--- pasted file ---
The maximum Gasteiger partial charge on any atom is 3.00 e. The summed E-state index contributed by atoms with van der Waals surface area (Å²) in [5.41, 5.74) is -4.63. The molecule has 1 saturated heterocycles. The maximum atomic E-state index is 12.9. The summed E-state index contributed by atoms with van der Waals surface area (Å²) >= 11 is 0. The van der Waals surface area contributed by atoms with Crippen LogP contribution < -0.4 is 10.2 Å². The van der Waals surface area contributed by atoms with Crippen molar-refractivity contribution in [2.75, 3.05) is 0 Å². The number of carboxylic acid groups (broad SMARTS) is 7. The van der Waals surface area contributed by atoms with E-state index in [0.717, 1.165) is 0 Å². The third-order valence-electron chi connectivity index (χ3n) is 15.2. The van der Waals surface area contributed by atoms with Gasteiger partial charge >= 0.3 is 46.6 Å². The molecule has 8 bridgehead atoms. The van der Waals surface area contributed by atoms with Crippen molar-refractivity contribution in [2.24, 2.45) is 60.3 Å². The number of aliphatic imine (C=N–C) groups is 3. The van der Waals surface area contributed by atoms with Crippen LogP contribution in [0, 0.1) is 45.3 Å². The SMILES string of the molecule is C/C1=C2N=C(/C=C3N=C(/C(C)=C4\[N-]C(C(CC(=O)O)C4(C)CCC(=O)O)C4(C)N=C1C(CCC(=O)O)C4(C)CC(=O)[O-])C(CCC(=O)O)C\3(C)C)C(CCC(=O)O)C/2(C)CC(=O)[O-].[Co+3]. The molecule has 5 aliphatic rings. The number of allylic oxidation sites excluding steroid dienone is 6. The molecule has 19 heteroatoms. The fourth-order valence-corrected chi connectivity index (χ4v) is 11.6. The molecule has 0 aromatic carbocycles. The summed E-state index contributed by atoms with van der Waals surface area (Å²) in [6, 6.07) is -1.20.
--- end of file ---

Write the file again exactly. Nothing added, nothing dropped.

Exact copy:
The maximum Gasteiger partial charge on any atom is 3.00 e. The summed E-state index contributed by atoms with van der Waals surface area (Å²) in [5.41, 5.74) is -4.63. The molecule has 1 saturated heterocycles. The maximum atomic E-state index is 12.9. The summed E-state index contributed by atoms with van der Waals surface area (Å²) >= 11 is 0. The van der Waals surface area contributed by atoms with Crippen LogP contribution < -0.4 is 10.2 Å². The van der Waals surface area contributed by atoms with Crippen molar-refractivity contribution in [2.75, 3.05) is 0 Å². The number of carboxylic acid groups (broad SMARTS) is 7. The van der Waals surface area contributed by atoms with E-state index in [0.717, 1.165) is 0 Å². The third-order valence-electron chi connectivity index (χ3n) is 15.2. The van der Waals surface area contributed by atoms with Gasteiger partial charge >= 0.3 is 46.6 Å². The molecule has 8 bridgehead atoms. The van der Waals surface area contributed by atoms with Crippen molar-refractivity contribution in [2.24, 2.45) is 60.3 Å². The number of aliphatic imine (C=N–C) groups is 3. The van der Waals surface area contributed by atoms with Crippen LogP contribution in [0, 0.1) is 45.3 Å². The SMILES string of the molecule is C/C1=C2N=C(/C=C3N=C(/C(C)=C4\[N-]C(C(CC(=O)O)C4(C)CCC(=O)O)C4(C)N=C1C(CCC(=O)O)C4(C)CC(=O)[O-])C(CCC(=O)O)C\3(C)C)C(CCC(=O)O)C/2(C)CC(=O)[O-].[Co+3]. The molecule has 5 aliphatic rings. The number of allylic oxidation sites excluding steroid dienone is 6. The molecule has 19 heteroatoms. The fourth-order valence-corrected chi connectivity index (χ4v) is 11.6. The molecule has 0 aromatic carbocycles. The summed E-state index contributed by atoms with van der Waals surface area (Å²) in [6, 6.07) is -1.20.